Starless and Bible Black

A few weeks ago in my bit about the great jazz composer and pianist Thelonious Monk, I mentioned another great musician, Stan Tracey. He was Ronnie Scott’s house pianist for many years, as well as being a composer and leader of his own band. It’s only the fact that he stayed all his life in England that prevented him from gaining wider recognition. No less a musician than Sonny Rollins asked (of British Jazz fans)

Does anyone here realise how good he is?

Well, I think they do but he remains relatively unknown outside these shores.

Amongst the collection of old LPs that I am gradually making into CDs using the USB turntable I got for Christmas is one of the greatest British jazz albums, Under Milk Wood, which was written by Stan Tracey and recorded by his band in 1965.

Living in Wales, I’m somewhat ashamed that I didn’t do this one before because it is of course inspired by the “play for voices” with the same name by Dylan Thomas. The music is brilliant throughout, vividly evoking the atmosphere of various episodes in the play, but my favourite track is about the very first lines. Stan Tracey’s piano and Bobby Wellins‘ saxophone hauntingly evoke the atmosphere of the opening of Under Milk Wood which, if you’ll forgive me for quoting a rather lengthy extract, shows Dylan Thomas extraordinarily imaginative use of language, superb control of rhythm even in a prose setting. His poems are wonderful to listen to as well as to read, especially when read by the poet himself with his sonorous yet lilting voice; if you want a short example try this example, steeped in a sense of nocturnal melancholy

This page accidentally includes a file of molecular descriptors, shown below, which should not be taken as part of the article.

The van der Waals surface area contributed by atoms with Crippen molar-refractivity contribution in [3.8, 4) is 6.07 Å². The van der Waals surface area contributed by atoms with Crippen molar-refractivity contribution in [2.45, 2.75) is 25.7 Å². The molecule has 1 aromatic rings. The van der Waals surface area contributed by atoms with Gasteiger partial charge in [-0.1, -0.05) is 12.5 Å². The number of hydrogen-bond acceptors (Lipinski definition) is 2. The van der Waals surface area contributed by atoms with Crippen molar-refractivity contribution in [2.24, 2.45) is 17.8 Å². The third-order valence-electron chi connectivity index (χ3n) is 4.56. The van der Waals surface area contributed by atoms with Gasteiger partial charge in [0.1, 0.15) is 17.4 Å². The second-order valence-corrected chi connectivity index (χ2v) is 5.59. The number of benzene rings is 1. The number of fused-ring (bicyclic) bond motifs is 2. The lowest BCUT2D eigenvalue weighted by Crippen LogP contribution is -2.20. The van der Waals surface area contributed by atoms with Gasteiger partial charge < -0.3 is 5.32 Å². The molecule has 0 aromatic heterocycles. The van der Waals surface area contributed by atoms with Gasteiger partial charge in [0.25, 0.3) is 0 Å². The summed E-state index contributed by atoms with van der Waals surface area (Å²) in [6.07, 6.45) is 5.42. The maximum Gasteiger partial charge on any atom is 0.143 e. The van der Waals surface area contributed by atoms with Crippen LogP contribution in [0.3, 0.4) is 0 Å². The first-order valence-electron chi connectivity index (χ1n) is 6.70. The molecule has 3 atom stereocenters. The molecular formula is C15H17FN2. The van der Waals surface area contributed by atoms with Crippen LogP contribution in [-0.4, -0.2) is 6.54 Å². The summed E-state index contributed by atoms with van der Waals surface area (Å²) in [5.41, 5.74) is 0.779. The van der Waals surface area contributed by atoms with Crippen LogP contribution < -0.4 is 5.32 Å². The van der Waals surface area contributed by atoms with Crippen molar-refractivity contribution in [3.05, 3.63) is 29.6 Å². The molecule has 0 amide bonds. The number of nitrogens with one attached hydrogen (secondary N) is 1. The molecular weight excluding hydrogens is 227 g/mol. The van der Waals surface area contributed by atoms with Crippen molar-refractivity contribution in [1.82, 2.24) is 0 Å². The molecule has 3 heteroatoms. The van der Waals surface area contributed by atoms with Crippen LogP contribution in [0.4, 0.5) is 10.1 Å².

In My Craft or Sullen Art

In my craft or sullen art
Exercised in the still night
When only the moon rages
And the lovers lie abed
With all their griefs in their arms,
I labour by singing light
Not for ambition or bread
Or the strut and trade of charms
On the ivory stages
But for the common wages
Of their most secret heart.

Not for the proud man apart
From the raging moon I write
On these spindrift pages
Nor for the towering dead
With their nightingales and psalms
But for the lovers, their arms
Round the griefs of the ages,
Who pay no praise or wages
Nor heed my craft or art.

Anyway, the play Under Milk Wood‘s famous opening goes along these lines: